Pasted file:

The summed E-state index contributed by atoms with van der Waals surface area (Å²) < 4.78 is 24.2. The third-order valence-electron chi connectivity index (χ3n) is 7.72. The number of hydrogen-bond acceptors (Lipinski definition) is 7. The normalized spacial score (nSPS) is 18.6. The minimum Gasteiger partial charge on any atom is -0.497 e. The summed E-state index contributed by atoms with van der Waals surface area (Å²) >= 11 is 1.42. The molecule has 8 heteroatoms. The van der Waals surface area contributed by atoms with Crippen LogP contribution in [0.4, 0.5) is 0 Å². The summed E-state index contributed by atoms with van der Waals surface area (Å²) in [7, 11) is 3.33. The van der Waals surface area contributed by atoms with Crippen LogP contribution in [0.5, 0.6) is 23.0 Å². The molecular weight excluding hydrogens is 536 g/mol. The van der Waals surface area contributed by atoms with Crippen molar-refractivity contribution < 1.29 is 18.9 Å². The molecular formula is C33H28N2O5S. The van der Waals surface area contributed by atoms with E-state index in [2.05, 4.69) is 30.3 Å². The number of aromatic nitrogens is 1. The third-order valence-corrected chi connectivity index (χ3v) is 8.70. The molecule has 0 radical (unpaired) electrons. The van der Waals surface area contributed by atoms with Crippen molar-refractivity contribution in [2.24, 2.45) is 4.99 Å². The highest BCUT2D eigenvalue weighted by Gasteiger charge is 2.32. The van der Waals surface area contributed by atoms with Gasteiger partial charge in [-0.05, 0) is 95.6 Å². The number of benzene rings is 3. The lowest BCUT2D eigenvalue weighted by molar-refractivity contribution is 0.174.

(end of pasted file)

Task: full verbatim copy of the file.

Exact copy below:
The summed E-state index contributed by atoms with van der Waals surface area (Å²) < 4.78 is 24.2. The third-order valence-electron chi connectivity index (χ3n) is 7.72. The number of hydrogen-bond acceptors (Lipinski definition) is 7. The normalized spacial score (nSPS) is 18.6. The minimum Gasteiger partial charge on any atom is -0.497 e. The summed E-state index contributed by atoms with van der Waals surface area (Å²) >= 11 is 1.42. The molecule has 8 heteroatoms. The van der Waals surface area contributed by atoms with Crippen LogP contribution in [0.4, 0.5) is 0 Å². The summed E-state index contributed by atoms with van der Waals surface area (Å²) in [7, 11) is 3.33. The van der Waals surface area contributed by atoms with Crippen LogP contribution in [0.5, 0.6) is 23.0 Å². The molecular weight excluding hydrogens is 536 g/mol. The van der Waals surface area contributed by atoms with Crippen molar-refractivity contribution < 1.29 is 18.9 Å². The molecular formula is C33H28N2O5S. The van der Waals surface area contributed by atoms with E-state index in [2.05, 4.69) is 30.3 Å². The number of aromatic nitrogens is 1. The third-order valence-corrected chi connectivity index (χ3v) is 8.70. The molecule has 0 radical (unpaired) electrons. The van der Waals surface area contributed by atoms with Crippen molar-refractivity contribution in [2.24, 2.45) is 4.99 Å². The highest BCUT2D eigenvalue weighted by Gasteiger charge is 2.32. The van der Waals surface area contributed by atoms with Gasteiger partial charge in [-0.05, 0) is 95.6 Å². The number of benzene rings is 3. The lowest BCUT2D eigenvalue weighted by molar-refractivity contribution is 0.174.